cuomo_250x-9912100“I want the Legislature to understand that we’re serious about reform.”

So said Governor Andrew Cuomo following his veto of two bills that would have strengthened New York’s Freedom of Information Law (FOIL)—helping citizens hold government, at all levels, more accountable.

So if you can follow the governor’s logic, before he could show us he was “serious about reform,” he had to block a pair of reforms he had sitting on his desk.

In his message vetoing A114 and A1438 and the preamble to his newly issued Executive Order No. 149, Cuomo objects that the Legislature didn’t make itself subject to the new FOIL provisions, noting that “other branches” are “intentionally” excluded (which, for the Legislature, has been the case since the law was first enacted some 40 years ago).

Agreed, the Legislature absolutely should fall under the provisions of FOIL.

In fact, we’ve been calling for such for years now in our SeeThrough Government Transparency Act, which among numerous fixes to FOIL, would make the Legislature subject to FOIL’s provisions. The Governor has largely ignored these suggestions until now, when they offer a convenient (though thin) excuse for the vetoes.

The Executive Order commits all state agencies (but, given the limits of executive power, only state agencies) to fast-track FOIL appeals, but without the timelines and accountability measures the vetoed bills included. The Governor also promises to introduce legislation that will, “encompass these issues, address the described flaws, and execute more comprehensive FOIL reform,” otherwise unspecified.

As the Governor begins thinking about these important issues, he and his staff should consider the ideas and opinions of those around the state that have been thinking and writing about FOIL; those who live in the trenches of FOIL outside of government agencies.

After all, FOIL’s purpose is to grant New York residents access to their government data, not to protect or shield those agencies that have trouble following the law. As the law’s legislative declaration states:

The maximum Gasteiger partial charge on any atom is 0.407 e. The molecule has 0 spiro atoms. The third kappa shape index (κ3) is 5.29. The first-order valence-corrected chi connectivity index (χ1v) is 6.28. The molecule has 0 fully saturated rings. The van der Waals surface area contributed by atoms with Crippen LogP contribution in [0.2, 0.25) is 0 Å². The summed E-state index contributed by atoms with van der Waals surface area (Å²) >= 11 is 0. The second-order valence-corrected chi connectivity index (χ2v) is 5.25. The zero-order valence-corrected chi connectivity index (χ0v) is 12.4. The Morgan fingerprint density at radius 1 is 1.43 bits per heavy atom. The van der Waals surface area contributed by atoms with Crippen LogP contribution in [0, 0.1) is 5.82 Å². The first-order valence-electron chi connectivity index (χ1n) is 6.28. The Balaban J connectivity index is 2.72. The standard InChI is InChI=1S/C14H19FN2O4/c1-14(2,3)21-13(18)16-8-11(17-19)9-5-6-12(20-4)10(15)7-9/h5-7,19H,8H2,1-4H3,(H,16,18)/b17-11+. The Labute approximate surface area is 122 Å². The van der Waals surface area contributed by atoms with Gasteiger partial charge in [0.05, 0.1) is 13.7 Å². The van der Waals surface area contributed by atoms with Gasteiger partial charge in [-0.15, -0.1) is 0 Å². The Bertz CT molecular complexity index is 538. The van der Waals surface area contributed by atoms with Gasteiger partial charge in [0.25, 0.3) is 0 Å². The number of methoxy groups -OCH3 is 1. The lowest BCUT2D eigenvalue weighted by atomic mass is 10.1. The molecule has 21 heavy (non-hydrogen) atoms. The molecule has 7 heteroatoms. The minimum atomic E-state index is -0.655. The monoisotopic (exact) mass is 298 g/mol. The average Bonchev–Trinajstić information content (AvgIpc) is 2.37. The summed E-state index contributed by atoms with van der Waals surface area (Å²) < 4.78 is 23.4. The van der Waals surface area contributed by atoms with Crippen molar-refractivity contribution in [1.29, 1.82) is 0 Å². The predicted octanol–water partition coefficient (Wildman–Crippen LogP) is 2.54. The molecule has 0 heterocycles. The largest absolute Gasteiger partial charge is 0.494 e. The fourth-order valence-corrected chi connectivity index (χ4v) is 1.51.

The people’s right to know the process of governmental decision-making and to review the documents and statistics leading to determinations is basic to our society. Access to such information should not be thwarted by shrouding it with the cloak of secrecy or confidentiality.

About the Author

Tim Hoefer

Tim Hoefer is president & CEO of the Empire Center for Public Policy.

Read more by Tim Hoefer

You may also like

New Jersey’s Pandemic Report Shines Harsh Light on a New York Scandal

A recently published independent review of New Jersey's pandemic response holds lessons for New York on at least two levels. First, it marked the only serious attempt by any state t Read More

Hochul’s ‘Straight Talk’ on Medicaid Isn’t Straight Enough

Arguably the biggest Medicaid news in Governor Hochul's budget presentation was about the current fiscal year, not the next one: The state-run health plan is running substantially over budget. Read More

DeRosa Is Still Hiding the Truth About Cuomo’s Pandemic Response

As the long-time top aide to former Governor Andrew Cuomo, Melissa DeRosa ought to have useful information to share about the state's pandemic response – especially about what went wrong and how the state could be better Read More

One Brooklyn Health’s Money Troubles Raise a Billion-Dollar Question

A brewing fiscal crisis at One Brooklyn Health, which has received more than $1 billion in turnaround funding from the state, raises the question of whether that money has been well spent. Read More

Beware of Medicaid’s Spending Swings

The state's Medicaid spending is becoming increasingly volatile from month to mo Read More

Emails Confirm That Cuomo’s Staff Launched Its ‘Book’ Project in March 2020

A pair of state-employed writers began researching, outlining and drafting a book about Governor Andrew Cuomo's pandemic response in late March 2020, weeks before New York's harrowing first wave had passed, according to newly disclosed email records. Read More

A Politically Active Medical Group Gains Access to Funds for ‘Distressed’ Providers

A politically connected medical group in the Bronx garnered an unusual benefit in the new state budget – access to money previously reserved for financially troubled safety-net hospitals and nursing homes. Read More

Hochul’s ‘Pay and Resolve’ Push for Hospitals Triggers Déjà Vu

Two years ago last week, I wrote in the Daily News about how then-Governor Andrew Cuomo was pushing a costly change to insurance law on behalf of a hospital group that had supported his campaign through a fund-rai Read More